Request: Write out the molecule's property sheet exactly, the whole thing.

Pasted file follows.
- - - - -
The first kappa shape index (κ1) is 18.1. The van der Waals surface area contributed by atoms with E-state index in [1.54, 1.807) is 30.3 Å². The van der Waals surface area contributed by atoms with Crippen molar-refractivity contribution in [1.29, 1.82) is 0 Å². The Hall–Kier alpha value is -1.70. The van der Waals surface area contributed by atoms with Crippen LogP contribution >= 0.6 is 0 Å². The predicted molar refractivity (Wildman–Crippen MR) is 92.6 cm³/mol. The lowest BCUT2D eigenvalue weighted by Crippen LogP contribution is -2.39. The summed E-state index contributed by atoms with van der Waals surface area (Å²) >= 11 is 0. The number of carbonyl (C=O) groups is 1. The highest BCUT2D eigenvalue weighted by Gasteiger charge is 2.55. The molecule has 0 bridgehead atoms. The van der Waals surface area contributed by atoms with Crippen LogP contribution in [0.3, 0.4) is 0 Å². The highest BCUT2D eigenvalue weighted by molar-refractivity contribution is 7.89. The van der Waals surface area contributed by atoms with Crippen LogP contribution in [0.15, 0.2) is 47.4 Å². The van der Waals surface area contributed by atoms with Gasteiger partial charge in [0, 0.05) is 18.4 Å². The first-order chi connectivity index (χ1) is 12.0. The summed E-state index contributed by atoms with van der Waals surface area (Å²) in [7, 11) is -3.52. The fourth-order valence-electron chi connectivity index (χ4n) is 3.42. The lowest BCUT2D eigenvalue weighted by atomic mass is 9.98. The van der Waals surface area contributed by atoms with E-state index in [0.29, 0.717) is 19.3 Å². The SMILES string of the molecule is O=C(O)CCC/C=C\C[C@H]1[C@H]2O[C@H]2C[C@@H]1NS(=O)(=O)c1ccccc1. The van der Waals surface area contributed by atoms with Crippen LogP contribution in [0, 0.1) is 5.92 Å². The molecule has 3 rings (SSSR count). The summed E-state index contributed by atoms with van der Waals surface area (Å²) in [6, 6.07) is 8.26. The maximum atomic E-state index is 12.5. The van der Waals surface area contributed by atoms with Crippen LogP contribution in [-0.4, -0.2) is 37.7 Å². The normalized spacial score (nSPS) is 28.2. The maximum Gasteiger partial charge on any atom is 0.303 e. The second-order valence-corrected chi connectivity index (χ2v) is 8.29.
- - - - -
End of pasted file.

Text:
The first kappa shape index (κ1) is 18.1. The van der Waals surface area contributed by atoms with E-state index in [1.54, 1.807) is 30.3 Å². The van der Waals surface area contributed by atoms with Crippen molar-refractivity contribution in [1.29, 1.82) is 0 Å². The Hall–Kier alpha value is -1.70. The van der Waals surface area contributed by atoms with Crippen LogP contribution >= 0.6 is 0 Å². The predicted molar refractivity (Wildman–Crippen MR) is 92.6 cm³/mol. The lowest BCUT2D eigenvalue weighted by Crippen LogP contribution is -2.39. The summed E-state index contributed by atoms with van der Waals surface area (Å²) >= 11 is 0. The number of carbonyl (C=O) groups is 1. The highest BCUT2D eigenvalue weighted by Gasteiger charge is 2.55. The molecule has 0 bridgehead atoms. The van der Waals surface area contributed by atoms with Crippen LogP contribution in [0.3, 0.4) is 0 Å². The highest BCUT2D eigenvalue weighted by molar-refractivity contribution is 7.89. The van der Waals surface area contributed by atoms with Crippen LogP contribution in [0.15, 0.2) is 47.4 Å². The van der Waals surface area contributed by atoms with Gasteiger partial charge in [0, 0.05) is 18.4 Å². The first-order chi connectivity index (χ1) is 12.0. The summed E-state index contributed by atoms with van der Waals surface area (Å²) in [7, 11) is -3.52. The fourth-order valence-electron chi connectivity index (χ4n) is 3.42. The lowest BCUT2D eigenvalue weighted by atomic mass is 9.98. The van der Waals surface area contributed by atoms with E-state index in [0.29, 0.717) is 19.3 Å². The SMILES string of the molecule is O=C(O)CCC/C=C\C[C@H]1[C@H]2O[C@H]2C[C@@H]1NS(=O)(=O)c1ccccc1. The van der Waals surface area contributed by atoms with Crippen LogP contribution in [0, 0.1) is 5.92 Å². The molecule has 3 rings (SSSR count). The summed E-state index contributed by atoms with van der Waals surface area (Å²) in [6, 6.07) is 8.26. The maximum atomic E-state index is 12.5. The van der Waals surface area contributed by atoms with Crippen LogP contribution in [-0.4, -0.2) is 37.7 Å². The normalized spacial score (nSPS) is 28.2. The maximum Gasteiger partial charge on any atom is 0.303 e. The second-order valence-corrected chi connectivity index (χ2v) is 8.29.